Advanced Configuration of Tango
Every Tango installation should begin with the Installation Guide. Once Tango is installed and working properly however, some users may wish to reconfigure Tango to meet specific needs. What follows is a brief outline of the Tango static library structure and some information on how to replace or modify various parts of Tango.
The Tango runtime is made up of three logically separate parts:
- a compiler runtime library,
- a garbage collector,
- and a common application layer.
These sub-libraries interact via a set of well-defined function calls (described in the Library Integration Guide) and they do not refer to one another during any stage of the build process. For convenience, these three libraries are assembled into a single library by the Tango build scripts, and it is this library that is typically installed. However, it is not necessary to run a Tango application against this composite library so long as all three sub-libraries are linked in its place. Please note that the name of this composite library varies to allow it to be implicitly linked by the installed D compiler.
Here is a partial list of compilers and platforms, and the libraries they will link by default:
- DMD Win32: tango-base-dmd.lib
- DMD Linux: libtango-base-dmd.a
- GDC: libgphobos.a
Manually building Tango should produce one of the composite libraries mentioned above, plus its three component sub-libraries. Then, rather than publishing the composite library, rename the appropriate compiler runtime library to match the name of the composite library and publish that instead, accompanied by the Tango sub-library and an appropriate garbage collector sub-library. The compiler runtime library should then be linked by default, leaving the other two to be specified manually. To avoid specifying these libraries for every build, the library names may be added to the DFLAGS line for DMD or patched into the 'gdmd' script for GDC.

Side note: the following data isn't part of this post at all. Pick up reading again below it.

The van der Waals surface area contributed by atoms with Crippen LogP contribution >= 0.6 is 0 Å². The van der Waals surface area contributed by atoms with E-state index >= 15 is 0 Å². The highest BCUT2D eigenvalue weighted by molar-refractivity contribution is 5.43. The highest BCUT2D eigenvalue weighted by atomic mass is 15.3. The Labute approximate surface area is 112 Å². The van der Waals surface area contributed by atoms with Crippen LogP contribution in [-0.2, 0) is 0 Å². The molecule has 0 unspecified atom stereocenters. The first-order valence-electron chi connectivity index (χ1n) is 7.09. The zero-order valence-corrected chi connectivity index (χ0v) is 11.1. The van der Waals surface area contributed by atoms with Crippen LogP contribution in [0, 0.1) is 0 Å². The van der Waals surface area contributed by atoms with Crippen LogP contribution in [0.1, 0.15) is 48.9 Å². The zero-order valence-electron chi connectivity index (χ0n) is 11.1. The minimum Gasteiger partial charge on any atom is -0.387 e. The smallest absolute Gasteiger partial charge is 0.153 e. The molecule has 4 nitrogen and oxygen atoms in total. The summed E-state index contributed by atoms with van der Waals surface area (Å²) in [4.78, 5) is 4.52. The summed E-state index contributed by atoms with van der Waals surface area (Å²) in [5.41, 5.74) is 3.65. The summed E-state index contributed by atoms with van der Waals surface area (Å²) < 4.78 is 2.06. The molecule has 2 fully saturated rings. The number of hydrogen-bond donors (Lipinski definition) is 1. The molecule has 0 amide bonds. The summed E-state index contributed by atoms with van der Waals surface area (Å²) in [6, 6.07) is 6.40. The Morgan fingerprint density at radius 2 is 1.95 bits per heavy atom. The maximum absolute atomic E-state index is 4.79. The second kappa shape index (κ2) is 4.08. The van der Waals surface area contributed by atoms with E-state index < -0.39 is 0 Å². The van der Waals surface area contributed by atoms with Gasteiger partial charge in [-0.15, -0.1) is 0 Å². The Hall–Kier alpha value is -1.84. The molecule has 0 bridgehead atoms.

For example, assuming a DMD Win32 target, copy lib\compiler\tango-rt-dmd.lib to your library directory and set it as the default library instead of tango-base-dmd.lib. Then copy lib\gc\tango-gc-basic.lib and lib\common\tango-cc-tango.lib to the same location. Finally, optionally edit sc.ini to add tango-gc-basic.lib and tango-cc-tango.lib to the DFLAGS line.
While this process incurs additional maintenace issues over the default install, it offers one notable advantage: the garbage collector used by an application may be specified at link time. Also, on systems with multiple D compilers, a common Tango and garbage collector may be used, with only multiple compiler runtime libraries in place.